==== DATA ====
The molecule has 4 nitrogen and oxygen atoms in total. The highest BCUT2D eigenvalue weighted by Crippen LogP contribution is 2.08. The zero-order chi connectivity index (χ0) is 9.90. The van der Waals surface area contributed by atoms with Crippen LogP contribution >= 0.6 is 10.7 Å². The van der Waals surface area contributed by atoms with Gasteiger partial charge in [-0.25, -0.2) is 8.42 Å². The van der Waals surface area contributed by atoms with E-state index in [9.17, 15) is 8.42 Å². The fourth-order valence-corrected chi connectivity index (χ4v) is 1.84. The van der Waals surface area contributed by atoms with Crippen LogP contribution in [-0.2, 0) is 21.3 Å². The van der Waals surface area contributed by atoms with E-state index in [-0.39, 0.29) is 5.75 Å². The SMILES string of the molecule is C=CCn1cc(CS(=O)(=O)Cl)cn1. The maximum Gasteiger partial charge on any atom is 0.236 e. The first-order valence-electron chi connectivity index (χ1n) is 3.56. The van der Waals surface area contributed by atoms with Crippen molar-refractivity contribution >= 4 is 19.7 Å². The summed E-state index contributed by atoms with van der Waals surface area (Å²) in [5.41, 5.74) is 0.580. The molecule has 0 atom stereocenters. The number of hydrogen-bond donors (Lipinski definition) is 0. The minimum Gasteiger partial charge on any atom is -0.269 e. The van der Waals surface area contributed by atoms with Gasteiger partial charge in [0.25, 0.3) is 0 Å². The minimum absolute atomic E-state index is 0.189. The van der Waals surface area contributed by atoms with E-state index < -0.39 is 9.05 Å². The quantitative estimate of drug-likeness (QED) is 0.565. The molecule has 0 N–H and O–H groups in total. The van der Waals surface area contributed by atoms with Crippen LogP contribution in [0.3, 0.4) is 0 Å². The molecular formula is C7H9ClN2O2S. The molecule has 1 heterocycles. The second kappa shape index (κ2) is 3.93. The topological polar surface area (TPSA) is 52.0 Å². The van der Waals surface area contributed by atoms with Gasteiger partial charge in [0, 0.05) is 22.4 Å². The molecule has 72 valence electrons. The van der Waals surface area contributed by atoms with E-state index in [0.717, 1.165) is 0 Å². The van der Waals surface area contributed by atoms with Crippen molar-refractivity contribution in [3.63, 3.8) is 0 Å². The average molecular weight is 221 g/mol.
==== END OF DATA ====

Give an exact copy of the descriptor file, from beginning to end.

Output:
The molecule has 4 nitrogen and oxygen atoms in total. The highest BCUT2D eigenvalue weighted by Crippen LogP contribution is 2.08. The zero-order chi connectivity index (χ0) is 9.90. The van der Waals surface area contributed by atoms with Crippen LogP contribution >= 0.6 is 10.7 Å². The van der Waals surface area contributed by atoms with Gasteiger partial charge in [-0.25, -0.2) is 8.42 Å². The van der Waals surface area contributed by atoms with E-state index in [9.17, 15) is 8.42 Å². The fourth-order valence-corrected chi connectivity index (χ4v) is 1.84. The van der Waals surface area contributed by atoms with Crippen LogP contribution in [-0.2, 0) is 21.3 Å². The van der Waals surface area contributed by atoms with E-state index in [-0.39, 0.29) is 5.75 Å². The SMILES string of the molecule is C=CCn1cc(CS(=O)(=O)Cl)cn1. The maximum Gasteiger partial charge on any atom is 0.236 e. The first-order valence-electron chi connectivity index (χ1n) is 3.56. The van der Waals surface area contributed by atoms with Crippen molar-refractivity contribution >= 4 is 19.7 Å². The summed E-state index contributed by atoms with van der Waals surface area (Å²) in [5.41, 5.74) is 0.580. The molecule has 0 atom stereocenters. The number of hydrogen-bond donors (Lipinski definition) is 0. The minimum Gasteiger partial charge on any atom is -0.269 e. The van der Waals surface area contributed by atoms with Gasteiger partial charge in [0.25, 0.3) is 0 Å². The minimum absolute atomic E-state index is 0.189. The van der Waals surface area contributed by atoms with E-state index < -0.39 is 9.05 Å². The quantitative estimate of drug-likeness (QED) is 0.565. The molecule has 0 N–H and O–H groups in total. The van der Waals surface area contributed by atoms with Crippen LogP contribution in [0.3, 0.4) is 0 Å². The molecular formula is C7H9ClN2O2S. The molecule has 1 heterocycles. The second kappa shape index (κ2) is 3.93. The topological polar surface area (TPSA) is 52.0 Å². The van der Waals surface area contributed by atoms with Gasteiger partial charge in [0, 0.05) is 22.4 Å². The molecule has 72 valence electrons. The van der Waals surface area contributed by atoms with E-state index in [0.717, 1.165) is 0 Å². The van der Waals surface area contributed by atoms with Crippen molar-refractivity contribution in [3.63, 3.8) is 0 Å². The average molecular weight is 221 g/mol.